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Uniform Commercial Code

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Full-Text Articles in Law

Coordination Of The Uniform Commercial Code And Common Law, Kenneth C. Kettering Oct 2023

Coordination Of The Uniform Commercial Code And Common Law, Kenneth C. Kettering

University of Cincinnati Law Review

Deciding whether an issue that is in the ambit of a statute should be resolved by reference to the statute alone, or whether other sources of law should be applied, is a common interpretative task. The Uniform Commercial Code ("UCC") contains rules of interpretation that address the subject, and those rules have not been altered since the UCC was first generally enacted. Nevertheless, questions often arise on the subject under the UCC. This paper examines the UCC rules on point. The analysis is germane to the interpretation and drafting of other statutes that codify rules of private law.


Floating Liens Over Crypto-In-Commerce, Christopher K. Odinet, Andrea Tosato Jan 2023

Floating Liens Over Crypto-In-Commerce, Christopher K. Odinet, Andrea Tosato

Indiana Law Journal

Commercial law and crypto are colliding. Against the backdrop of explosive growth (and discord) in the digital asset market, there has been a series of recent revisions to American commercial law aimed at addressing new and emerging technologies. These changes to the Uniform Commercial Code (UCC) are designed to facilitate the buying and selling of digital assets as well as their use as collateral. However, to date, the literature exploring these changes has mainly focused on understanding the basics of the new regime. This Essay moves beyond that baseline by showing how the UCC amendments can be used to structure …


Modernizing Notice Of Breach Rules To Preserve Contract Remedies, Stephen Plass Jan 2023

Modernizing Notice Of Breach Rules To Preserve Contract Remedies, Stephen Plass

University of Michigan Journal of Law Reform

Recently, the legal community has scrutinized the capacity of mandatory arbitration rules to deter or foreclose claims for breach of contract. But little attention has been paid to express and constructive notice of breach rules that are just as effective at foreclosing contractual remedies. While four-year statutes of limitations are typically viewed as the default cutoff time for breach of contract claims, contracting parties, particularly buyers of goods, must act much sooner to preserve their legal remedies. It is now common practice for sellers to require notice of breach within days or weeks of their performance as an express condition …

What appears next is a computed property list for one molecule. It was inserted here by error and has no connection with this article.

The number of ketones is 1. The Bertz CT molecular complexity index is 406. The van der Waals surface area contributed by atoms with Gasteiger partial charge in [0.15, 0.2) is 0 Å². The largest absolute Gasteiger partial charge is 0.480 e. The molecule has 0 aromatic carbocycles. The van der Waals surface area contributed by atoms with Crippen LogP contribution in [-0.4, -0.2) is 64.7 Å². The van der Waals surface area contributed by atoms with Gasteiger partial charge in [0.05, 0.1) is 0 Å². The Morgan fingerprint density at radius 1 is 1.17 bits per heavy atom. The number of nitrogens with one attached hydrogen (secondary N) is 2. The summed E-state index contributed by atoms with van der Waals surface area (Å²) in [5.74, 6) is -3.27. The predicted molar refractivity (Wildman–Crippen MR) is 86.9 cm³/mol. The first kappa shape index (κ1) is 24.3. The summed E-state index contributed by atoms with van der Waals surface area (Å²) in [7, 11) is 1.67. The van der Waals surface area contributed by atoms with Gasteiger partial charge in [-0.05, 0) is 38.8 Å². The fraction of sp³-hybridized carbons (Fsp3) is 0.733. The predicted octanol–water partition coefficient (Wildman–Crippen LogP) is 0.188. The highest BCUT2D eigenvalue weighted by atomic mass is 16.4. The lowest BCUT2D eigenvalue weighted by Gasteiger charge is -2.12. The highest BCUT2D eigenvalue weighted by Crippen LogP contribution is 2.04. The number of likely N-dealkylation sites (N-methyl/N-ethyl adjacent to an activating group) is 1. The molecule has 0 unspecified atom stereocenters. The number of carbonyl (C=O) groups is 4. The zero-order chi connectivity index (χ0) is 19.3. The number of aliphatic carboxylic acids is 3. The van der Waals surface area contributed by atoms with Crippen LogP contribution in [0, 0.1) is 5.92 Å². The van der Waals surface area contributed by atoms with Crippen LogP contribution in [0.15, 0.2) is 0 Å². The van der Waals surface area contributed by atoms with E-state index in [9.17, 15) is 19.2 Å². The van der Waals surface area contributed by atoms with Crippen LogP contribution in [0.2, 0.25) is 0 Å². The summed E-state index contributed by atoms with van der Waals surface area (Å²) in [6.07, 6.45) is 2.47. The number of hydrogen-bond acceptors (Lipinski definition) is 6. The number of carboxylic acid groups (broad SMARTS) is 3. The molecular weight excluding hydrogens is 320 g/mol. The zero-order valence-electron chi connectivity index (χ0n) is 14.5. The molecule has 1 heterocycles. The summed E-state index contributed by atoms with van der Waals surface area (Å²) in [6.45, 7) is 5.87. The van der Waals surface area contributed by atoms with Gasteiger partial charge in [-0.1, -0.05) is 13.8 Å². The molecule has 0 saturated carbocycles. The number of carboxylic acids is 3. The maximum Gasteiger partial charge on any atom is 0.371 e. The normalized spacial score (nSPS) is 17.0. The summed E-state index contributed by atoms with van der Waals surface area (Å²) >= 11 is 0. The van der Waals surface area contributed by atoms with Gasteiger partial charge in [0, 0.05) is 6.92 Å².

Untangling Attorney Retainers From Creditor Claims, Cassandra Burke Robertson, Jesse T. Wynn Jan 2022

Untangling Attorney Retainers From Creditor Claims, Cassandra Burke Robertson, Jesse T. Wynn

St. Mary's Journal on Legal Malpractice & Ethics

Clients will often use a retainer to secure an attorney’s representation. But clients in economic distress may have creditors that are eager to access the client’s funds in the attorney’s hands. Attorneys, clients, courts, and regulators have struggled to understand who has the best claim to such retainer funds. In this Article, we attempt to untangle the most common areas of confusion. We conclude that Article 9 of the Uniform Commercial Code (UCC) offers strong protection for an attorney’s interest in client retainers through security interests, even though some courts have misapplied the UCC in this context. Further, we recommend …


Social Justice And Deposit Return Calculations: A Study Of Success And Failure In Commercial Law Reform, William H. Widen Jan 2020

Social Justice And Deposit Return Calculations: A Study Of Success And Failure In Commercial Law Reform, William H. Widen

St. John's Law Review

(Excerpt)

This Article proceeds as follows: Part I describes case law which uses a “penalty” interpretation for § 2-718(2) and (3). Part II describes case law in which courts do not apply a penalty. Part III offers a penalty-free interpretation for § 2-718(2) and (3) that remains true to the statutory language. These three parts make extensive use of numerical examples and explanations. Although the presentation may seem dense in parts, an appreciation of the numbers is essential to understanding both the problem and the solution.